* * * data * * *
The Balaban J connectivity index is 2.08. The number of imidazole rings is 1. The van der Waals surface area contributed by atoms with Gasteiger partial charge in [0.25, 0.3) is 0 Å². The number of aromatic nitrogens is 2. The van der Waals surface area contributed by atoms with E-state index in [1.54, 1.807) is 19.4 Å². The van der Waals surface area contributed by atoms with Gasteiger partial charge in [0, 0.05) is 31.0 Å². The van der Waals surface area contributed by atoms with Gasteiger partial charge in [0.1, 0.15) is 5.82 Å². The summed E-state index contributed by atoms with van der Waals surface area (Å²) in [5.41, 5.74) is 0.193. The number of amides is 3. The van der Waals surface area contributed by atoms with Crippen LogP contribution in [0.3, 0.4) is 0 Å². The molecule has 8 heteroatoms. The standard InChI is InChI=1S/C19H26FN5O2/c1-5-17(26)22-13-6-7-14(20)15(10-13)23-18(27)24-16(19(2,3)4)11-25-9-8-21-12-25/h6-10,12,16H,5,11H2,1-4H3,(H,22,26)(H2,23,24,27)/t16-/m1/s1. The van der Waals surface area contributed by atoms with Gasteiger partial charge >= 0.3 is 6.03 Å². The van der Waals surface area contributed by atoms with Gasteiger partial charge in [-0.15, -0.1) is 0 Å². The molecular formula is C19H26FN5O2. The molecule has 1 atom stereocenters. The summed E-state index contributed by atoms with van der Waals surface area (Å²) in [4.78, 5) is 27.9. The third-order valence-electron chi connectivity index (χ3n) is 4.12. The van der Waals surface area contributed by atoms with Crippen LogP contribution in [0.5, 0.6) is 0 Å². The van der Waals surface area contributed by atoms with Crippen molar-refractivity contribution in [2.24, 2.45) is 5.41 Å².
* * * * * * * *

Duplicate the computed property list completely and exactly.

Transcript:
The Balaban J connectivity index is 2.08. The number of imidazole rings is 1. The van der Waals surface area contributed by atoms with Gasteiger partial charge in [0.25, 0.3) is 0 Å². The number of aromatic nitrogens is 2. The van der Waals surface area contributed by atoms with E-state index in [1.54, 1.807) is 19.4 Å². The van der Waals surface area contributed by atoms with Gasteiger partial charge in [0, 0.05) is 31.0 Å². The van der Waals surface area contributed by atoms with Gasteiger partial charge in [0.1, 0.15) is 5.82 Å². The summed E-state index contributed by atoms with van der Waals surface area (Å²) in [5.41, 5.74) is 0.193. The number of amides is 3. The van der Waals surface area contributed by atoms with Crippen LogP contribution in [0.3, 0.4) is 0 Å². The molecule has 8 heteroatoms. The standard InChI is InChI=1S/C19H26FN5O2/c1-5-17(26)22-13-6-7-14(20)15(10-13)23-18(27)24-16(19(2,3)4)11-25-9-8-21-12-25/h6-10,12,16H,5,11H2,1-4H3,(H,22,26)(H2,23,24,27)/t16-/m1/s1. The van der Waals surface area contributed by atoms with Gasteiger partial charge >= 0.3 is 6.03 Å². The van der Waals surface area contributed by atoms with Gasteiger partial charge in [-0.15, -0.1) is 0 Å². The molecular formula is C19H26FN5O2. The molecule has 1 atom stereocenters. The summed E-state index contributed by atoms with van der Waals surface area (Å²) in [4.78, 5) is 27.9. The third-order valence-electron chi connectivity index (χ3n) is 4.12. The van der Waals surface area contributed by atoms with Crippen LogP contribution in [0.5, 0.6) is 0 Å². The van der Waals surface area contributed by atoms with Crippen molar-refractivity contribution in [2.24, 2.45) is 5.41 Å².